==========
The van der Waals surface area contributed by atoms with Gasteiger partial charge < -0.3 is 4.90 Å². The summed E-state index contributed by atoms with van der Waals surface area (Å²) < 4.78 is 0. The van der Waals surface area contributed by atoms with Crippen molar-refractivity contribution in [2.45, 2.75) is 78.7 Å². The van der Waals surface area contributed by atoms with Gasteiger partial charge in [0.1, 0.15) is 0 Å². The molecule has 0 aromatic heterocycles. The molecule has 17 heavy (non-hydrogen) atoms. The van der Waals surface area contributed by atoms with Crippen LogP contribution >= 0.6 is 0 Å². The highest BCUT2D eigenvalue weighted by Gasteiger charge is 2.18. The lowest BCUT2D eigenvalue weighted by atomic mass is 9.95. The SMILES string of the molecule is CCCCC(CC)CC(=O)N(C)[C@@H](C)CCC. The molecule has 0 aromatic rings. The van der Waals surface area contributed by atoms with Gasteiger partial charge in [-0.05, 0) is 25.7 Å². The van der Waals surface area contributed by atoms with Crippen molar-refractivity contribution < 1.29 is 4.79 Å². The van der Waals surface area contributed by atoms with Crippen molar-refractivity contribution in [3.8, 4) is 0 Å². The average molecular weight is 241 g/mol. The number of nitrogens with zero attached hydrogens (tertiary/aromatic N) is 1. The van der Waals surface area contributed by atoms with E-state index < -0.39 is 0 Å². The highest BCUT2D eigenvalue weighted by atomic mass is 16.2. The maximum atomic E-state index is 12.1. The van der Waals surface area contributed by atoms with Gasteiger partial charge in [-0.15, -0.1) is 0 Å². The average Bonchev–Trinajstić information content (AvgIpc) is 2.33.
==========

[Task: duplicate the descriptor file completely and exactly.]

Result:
The van der Waals surface area contributed by atoms with Gasteiger partial charge < -0.3 is 4.90 Å². The summed E-state index contributed by atoms with van der Waals surface area (Å²) < 4.78 is 0. The van der Waals surface area contributed by atoms with Crippen molar-refractivity contribution in [2.45, 2.75) is 78.7 Å². The van der Waals surface area contributed by atoms with Gasteiger partial charge in [0.1, 0.15) is 0 Å². The molecule has 0 aromatic heterocycles. The molecule has 17 heavy (non-hydrogen) atoms. The van der Waals surface area contributed by atoms with Crippen LogP contribution >= 0.6 is 0 Å². The highest BCUT2D eigenvalue weighted by Gasteiger charge is 2.18. The lowest BCUT2D eigenvalue weighted by atomic mass is 9.95. The SMILES string of the molecule is CCCCC(CC)CC(=O)N(C)[C@@H](C)CCC. The molecule has 0 aromatic rings. The van der Waals surface area contributed by atoms with Gasteiger partial charge in [-0.05, 0) is 25.7 Å². The van der Waals surface area contributed by atoms with Crippen molar-refractivity contribution < 1.29 is 4.79 Å². The van der Waals surface area contributed by atoms with Crippen molar-refractivity contribution in [3.8, 4) is 0 Å². The average molecular weight is 241 g/mol. The number of nitrogens with zero attached hydrogens (tertiary/aromatic N) is 1. The van der Waals surface area contributed by atoms with E-state index < -0.39 is 0 Å². The highest BCUT2D eigenvalue weighted by atomic mass is 16.2. The maximum atomic E-state index is 12.1. The van der Waals surface area contributed by atoms with Gasteiger partial charge in [-0.15, -0.1) is 0 Å². The average Bonchev–Trinajstić information content (AvgIpc) is 2.33.